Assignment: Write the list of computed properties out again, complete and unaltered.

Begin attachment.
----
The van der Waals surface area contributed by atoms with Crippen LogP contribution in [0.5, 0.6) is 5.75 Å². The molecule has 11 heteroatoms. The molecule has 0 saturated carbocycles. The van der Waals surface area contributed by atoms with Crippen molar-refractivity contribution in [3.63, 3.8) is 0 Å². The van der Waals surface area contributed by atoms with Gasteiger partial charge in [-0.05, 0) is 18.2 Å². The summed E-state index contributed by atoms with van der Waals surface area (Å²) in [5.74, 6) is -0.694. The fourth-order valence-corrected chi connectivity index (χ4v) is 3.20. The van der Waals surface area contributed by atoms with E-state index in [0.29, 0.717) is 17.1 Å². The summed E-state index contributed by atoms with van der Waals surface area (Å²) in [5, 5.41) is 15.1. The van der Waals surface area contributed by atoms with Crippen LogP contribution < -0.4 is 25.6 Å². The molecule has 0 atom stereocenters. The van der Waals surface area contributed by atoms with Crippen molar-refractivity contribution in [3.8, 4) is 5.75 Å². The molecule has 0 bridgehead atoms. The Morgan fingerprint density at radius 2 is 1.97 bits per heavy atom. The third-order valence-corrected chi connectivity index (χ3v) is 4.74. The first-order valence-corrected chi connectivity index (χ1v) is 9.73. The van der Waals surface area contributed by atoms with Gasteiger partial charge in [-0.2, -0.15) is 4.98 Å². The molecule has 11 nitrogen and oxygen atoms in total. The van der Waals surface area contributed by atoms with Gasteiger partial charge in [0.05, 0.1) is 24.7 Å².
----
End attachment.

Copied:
The van der Waals surface area contributed by atoms with Crippen LogP contribution in [0.5, 0.6) is 5.75 Å². The molecule has 11 heteroatoms. The molecule has 0 saturated carbocycles. The van der Waals surface area contributed by atoms with Crippen molar-refractivity contribution in [3.63, 3.8) is 0 Å². The van der Waals surface area contributed by atoms with Gasteiger partial charge in [-0.05, 0) is 18.2 Å². The summed E-state index contributed by atoms with van der Waals surface area (Å²) in [5.74, 6) is -0.694. The fourth-order valence-corrected chi connectivity index (χ4v) is 3.20. The van der Waals surface area contributed by atoms with E-state index in [0.29, 0.717) is 17.1 Å². The summed E-state index contributed by atoms with van der Waals surface area (Å²) in [5, 5.41) is 15.1. The van der Waals surface area contributed by atoms with Crippen LogP contribution < -0.4 is 25.6 Å². The molecule has 0 atom stereocenters. The van der Waals surface area contributed by atoms with Crippen molar-refractivity contribution in [3.8, 4) is 5.75 Å². The molecule has 0 bridgehead atoms. The Morgan fingerprint density at radius 2 is 1.97 bits per heavy atom. The third-order valence-corrected chi connectivity index (χ3v) is 4.74. The first-order valence-corrected chi connectivity index (χ1v) is 9.73. The van der Waals surface area contributed by atoms with Gasteiger partial charge in [-0.2, -0.15) is 4.98 Å². The molecule has 11 nitrogen and oxygen atoms in total. The van der Waals surface area contributed by atoms with Gasteiger partial charge in [0.05, 0.1) is 24.7 Å².